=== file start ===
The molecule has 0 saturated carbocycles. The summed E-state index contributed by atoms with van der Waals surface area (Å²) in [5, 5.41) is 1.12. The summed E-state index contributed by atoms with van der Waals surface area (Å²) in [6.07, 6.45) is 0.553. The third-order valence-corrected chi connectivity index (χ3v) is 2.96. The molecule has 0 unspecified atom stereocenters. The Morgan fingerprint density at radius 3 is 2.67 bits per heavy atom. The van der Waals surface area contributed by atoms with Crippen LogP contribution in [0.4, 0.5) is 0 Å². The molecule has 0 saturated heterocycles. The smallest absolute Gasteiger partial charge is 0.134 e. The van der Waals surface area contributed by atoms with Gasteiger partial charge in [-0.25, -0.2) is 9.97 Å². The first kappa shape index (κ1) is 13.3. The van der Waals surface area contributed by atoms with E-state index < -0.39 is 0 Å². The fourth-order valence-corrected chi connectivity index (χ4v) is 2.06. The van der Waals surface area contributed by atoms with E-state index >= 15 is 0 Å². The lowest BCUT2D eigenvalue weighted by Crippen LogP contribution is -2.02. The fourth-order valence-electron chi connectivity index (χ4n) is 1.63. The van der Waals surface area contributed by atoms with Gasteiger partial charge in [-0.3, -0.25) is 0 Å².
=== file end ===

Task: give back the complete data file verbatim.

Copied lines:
The molecule has 0 saturated carbocycles. The summed E-state index contributed by atoms with van der Waals surface area (Å²) in [5, 5.41) is 1.12. The summed E-state index contributed by atoms with van der Waals surface area (Å²) in [6.07, 6.45) is 0.553. The third-order valence-corrected chi connectivity index (χ3v) is 2.96. The molecule has 0 unspecified atom stereocenters. The Morgan fingerprint density at radius 3 is 2.67 bits per heavy atom. The van der Waals surface area contributed by atoms with Crippen LogP contribution in [0.4, 0.5) is 0 Å². The molecule has 0 saturated heterocycles. The smallest absolute Gasteiger partial charge is 0.134 e. The van der Waals surface area contributed by atoms with Gasteiger partial charge in [-0.25, -0.2) is 9.97 Å². The first kappa shape index (κ1) is 13.3. The van der Waals surface area contributed by atoms with E-state index < -0.39 is 0 Å². The fourth-order valence-corrected chi connectivity index (χ4v) is 2.06. The van der Waals surface area contributed by atoms with E-state index >= 15 is 0 Å². The lowest BCUT2D eigenvalue weighted by Crippen LogP contribution is -2.02. The fourth-order valence-electron chi connectivity index (χ4n) is 1.63. The van der Waals surface area contributed by atoms with Gasteiger partial charge in [-0.3, -0.25) is 0 Å².